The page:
Deseret Morning News graphic

One in nine children in the United States has no health insurance, even as the majority of the uninsured children live in two-parent households where both parents work outside the home, according to a new report.

In Utah, the numbers are slightly higher than the national average. For example, 91.4 percent of the state's 88,458 uninsured children have at least one working parent, compared with 88.3 percent nationally, according to the Thursday report written by Families USA.

"Increasingly, this problem we're seeing with lower-income working parents where people can't afford to cover their kids, that's going to be the name of the game," said Judi Hilman, executive director of the Utah Health Policy Project, which co-released the study in Utah with the Campaign for Children's Health Care, a national coalition dedicated to making sure all children have affordable health insurance.

After two years without health insurance for her three children, one Utah mother said her health care coverage is a matter of prayer.

"We just pray that they don't get too sick and have to end up in the hospital," said Trina, who asked not to be identified by her last name. "We just pray to God that that doesn't happen."

Trina and her husband both work full time for small businesses that do not offer health insurance, leaving them to pay out-of-pocket costs for all medical costs for their children, ages 5, 8 and 13. Still, the West Valley couple's incomes are too high for them to qualify for government-sponsored health insurance programs.

"We're stuck between a rock and hard place," she said.

Uninsured children, says Thursday's report, have less contact with doctors, are less likely to have a usual source of medical care and are five times more likely than insured children to have unmet medical, dental and vision needs.

In Salt Lake City pediatrician Tom Metcalf's experience, children without insurance receive little to no preventive care, leaving their parents to seek more expensive medical care for more serious conditions.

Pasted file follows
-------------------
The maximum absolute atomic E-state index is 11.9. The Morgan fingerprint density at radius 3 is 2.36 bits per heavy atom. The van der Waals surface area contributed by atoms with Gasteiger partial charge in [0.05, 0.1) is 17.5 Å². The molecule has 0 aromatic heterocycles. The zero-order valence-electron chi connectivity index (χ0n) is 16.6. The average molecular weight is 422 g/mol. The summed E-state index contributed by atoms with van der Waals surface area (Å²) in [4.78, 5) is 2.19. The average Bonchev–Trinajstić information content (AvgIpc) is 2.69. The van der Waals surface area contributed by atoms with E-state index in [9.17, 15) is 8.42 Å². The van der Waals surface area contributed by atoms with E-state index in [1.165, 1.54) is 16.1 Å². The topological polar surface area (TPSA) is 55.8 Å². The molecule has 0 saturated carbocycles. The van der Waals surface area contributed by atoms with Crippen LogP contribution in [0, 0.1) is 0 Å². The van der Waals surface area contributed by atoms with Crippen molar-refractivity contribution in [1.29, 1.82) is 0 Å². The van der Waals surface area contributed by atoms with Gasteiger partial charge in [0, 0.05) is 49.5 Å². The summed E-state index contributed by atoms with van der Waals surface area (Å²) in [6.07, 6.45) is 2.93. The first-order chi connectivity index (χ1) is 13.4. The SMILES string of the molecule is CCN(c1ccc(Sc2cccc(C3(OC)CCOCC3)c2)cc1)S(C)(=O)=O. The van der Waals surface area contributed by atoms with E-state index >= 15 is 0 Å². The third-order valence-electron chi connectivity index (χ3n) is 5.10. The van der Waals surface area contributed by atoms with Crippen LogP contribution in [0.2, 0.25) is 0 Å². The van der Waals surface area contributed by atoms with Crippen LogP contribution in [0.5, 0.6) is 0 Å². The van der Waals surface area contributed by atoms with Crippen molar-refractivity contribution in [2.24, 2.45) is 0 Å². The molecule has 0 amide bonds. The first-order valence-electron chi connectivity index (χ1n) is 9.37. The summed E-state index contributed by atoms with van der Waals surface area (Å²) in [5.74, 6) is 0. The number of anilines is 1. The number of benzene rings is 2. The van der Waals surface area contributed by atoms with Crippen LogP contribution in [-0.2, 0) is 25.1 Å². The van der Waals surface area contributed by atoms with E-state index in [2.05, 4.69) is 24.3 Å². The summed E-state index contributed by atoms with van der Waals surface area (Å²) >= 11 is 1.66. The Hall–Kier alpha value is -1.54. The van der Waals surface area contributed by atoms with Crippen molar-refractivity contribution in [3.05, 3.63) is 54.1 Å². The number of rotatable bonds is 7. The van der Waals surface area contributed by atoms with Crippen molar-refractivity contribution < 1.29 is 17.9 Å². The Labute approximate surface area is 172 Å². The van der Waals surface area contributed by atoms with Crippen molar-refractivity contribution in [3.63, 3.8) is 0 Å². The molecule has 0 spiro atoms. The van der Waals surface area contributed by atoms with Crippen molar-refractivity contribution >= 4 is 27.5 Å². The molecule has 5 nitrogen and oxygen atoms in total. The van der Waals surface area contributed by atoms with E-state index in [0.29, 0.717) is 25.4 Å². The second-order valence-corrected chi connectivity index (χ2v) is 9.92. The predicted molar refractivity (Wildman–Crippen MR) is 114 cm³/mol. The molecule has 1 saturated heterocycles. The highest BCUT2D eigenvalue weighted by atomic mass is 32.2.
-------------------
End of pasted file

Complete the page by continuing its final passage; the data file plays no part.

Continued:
"Even in the best companies that try to insure their people, the premiums are just too high," said Metcalf, a Utah Health Policy Project board member. "Those are the kids that I see infrequently, and many never, because they simply do not have insurance to come in except for crisis care."

Thursday's study comes as a working group on the uninsured, created by Utah Gov. Jon Huntsman Jr., is exploring ways to mandate health insurance coverage for all Utah children. The plan is still in its formative stages, but Metcalf thinks it has promise.

"That task force is working to cover these kids, which is just wonderful," he said. "Pediatricians and parents are going to be very, very happy."

Nearly 70 percent of the nation's 9 million uninsured children, including those in Utah, are eligible for Medicaid or the State Children's Health Insurance Program. For that reason, according to the report, states should do what they can to fund and promote the government-sponsored programs.

"Of all the different groups of people served by these programs, children are the least expensive to cover, and they stand to gain a tremendous amount from obtaining health coverage," the report states.

Until more systemic solutions are found, Medicaid and CHIP remain the best options for Utah parents to insure their children, Hilman said. Unfortunately, she said, open enrollment for Utah's CHIP, which covers about 36,000 children, closed Sept. 1.

"It's a no-brainer that we've got to put more money into our CHIP program for now," she said. "But that still doesn't get us to the underlying reason of folks needing CHIP."

The Utah Health Policy Project is pushing legislation that would allow small businesses to buy into the state's Public Employees Health Plan, which provides health insurance coverage to 180,000 people, mostly state employees and county, city and school district workers. The group believes the move, which legislators rejected earlier this year, would give small-business owners an affordable option for health insurance for their employers.

"You've got lower-income working parents falling off of insurance because they can't afford the premium," Hilman said. "We're trying to get underneath the problem."


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